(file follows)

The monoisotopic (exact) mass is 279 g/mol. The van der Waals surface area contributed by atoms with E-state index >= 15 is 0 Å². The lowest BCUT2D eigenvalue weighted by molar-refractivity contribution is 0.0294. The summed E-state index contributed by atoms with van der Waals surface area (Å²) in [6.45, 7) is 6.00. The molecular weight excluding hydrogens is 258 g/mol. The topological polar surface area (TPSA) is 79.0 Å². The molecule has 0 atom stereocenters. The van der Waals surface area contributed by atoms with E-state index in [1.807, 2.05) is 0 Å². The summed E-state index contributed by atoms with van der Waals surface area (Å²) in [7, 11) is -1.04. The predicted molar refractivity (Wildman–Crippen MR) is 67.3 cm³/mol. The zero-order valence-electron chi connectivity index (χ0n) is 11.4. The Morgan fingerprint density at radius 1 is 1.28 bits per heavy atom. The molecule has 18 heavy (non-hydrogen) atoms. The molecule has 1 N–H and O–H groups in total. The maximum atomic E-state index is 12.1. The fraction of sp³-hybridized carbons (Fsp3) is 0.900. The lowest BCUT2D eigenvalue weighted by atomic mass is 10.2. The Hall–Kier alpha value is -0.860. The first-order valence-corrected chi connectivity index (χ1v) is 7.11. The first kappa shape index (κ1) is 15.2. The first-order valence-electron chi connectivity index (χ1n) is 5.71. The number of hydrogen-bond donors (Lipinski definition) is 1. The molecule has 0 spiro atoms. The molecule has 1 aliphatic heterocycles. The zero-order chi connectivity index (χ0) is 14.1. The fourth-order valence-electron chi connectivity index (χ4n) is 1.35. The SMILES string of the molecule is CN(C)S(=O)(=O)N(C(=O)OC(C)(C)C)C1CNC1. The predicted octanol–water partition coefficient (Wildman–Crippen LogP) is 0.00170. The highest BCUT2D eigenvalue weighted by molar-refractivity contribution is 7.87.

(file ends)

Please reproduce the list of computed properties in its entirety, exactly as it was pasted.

The monoisotopic (exact) mass is 279 g/mol. The van der Waals surface area contributed by atoms with E-state index >= 15 is 0 Å². The lowest BCUT2D eigenvalue weighted by molar-refractivity contribution is 0.0294. The summed E-state index contributed by atoms with van der Waals surface area (Å²) in [6.45, 7) is 6.00. The molecular weight excluding hydrogens is 258 g/mol. The topological polar surface area (TPSA) is 79.0 Å². The molecule has 0 atom stereocenters. The van der Waals surface area contributed by atoms with E-state index in [1.807, 2.05) is 0 Å². The summed E-state index contributed by atoms with van der Waals surface area (Å²) in [7, 11) is -1.04. The predicted molar refractivity (Wildman–Crippen MR) is 67.3 cm³/mol. The zero-order valence-electron chi connectivity index (χ0n) is 11.4. The Morgan fingerprint density at radius 1 is 1.28 bits per heavy atom. The molecule has 18 heavy (non-hydrogen) atoms. The molecule has 1 N–H and O–H groups in total. The maximum atomic E-state index is 12.1. The fraction of sp³-hybridized carbons (Fsp3) is 0.900. The lowest BCUT2D eigenvalue weighted by atomic mass is 10.2. The Hall–Kier alpha value is -0.860. The first-order valence-corrected chi connectivity index (χ1v) is 7.11. The first kappa shape index (κ1) is 15.2. The first-order valence-electron chi connectivity index (χ1n) is 5.71. The number of hydrogen-bond donors (Lipinski definition) is 1. The molecule has 0 spiro atoms. The molecule has 1 aliphatic heterocycles. The zero-order chi connectivity index (χ0) is 14.1. The fourth-order valence-electron chi connectivity index (χ4n) is 1.35. The SMILES string of the molecule is CN(C)S(=O)(=O)N(C(=O)OC(C)(C)C)C1CNC1. The predicted octanol–water partition coefficient (Wildman–Crippen LogP) is 0.00170. The highest BCUT2D eigenvalue weighted by molar-refractivity contribution is 7.87.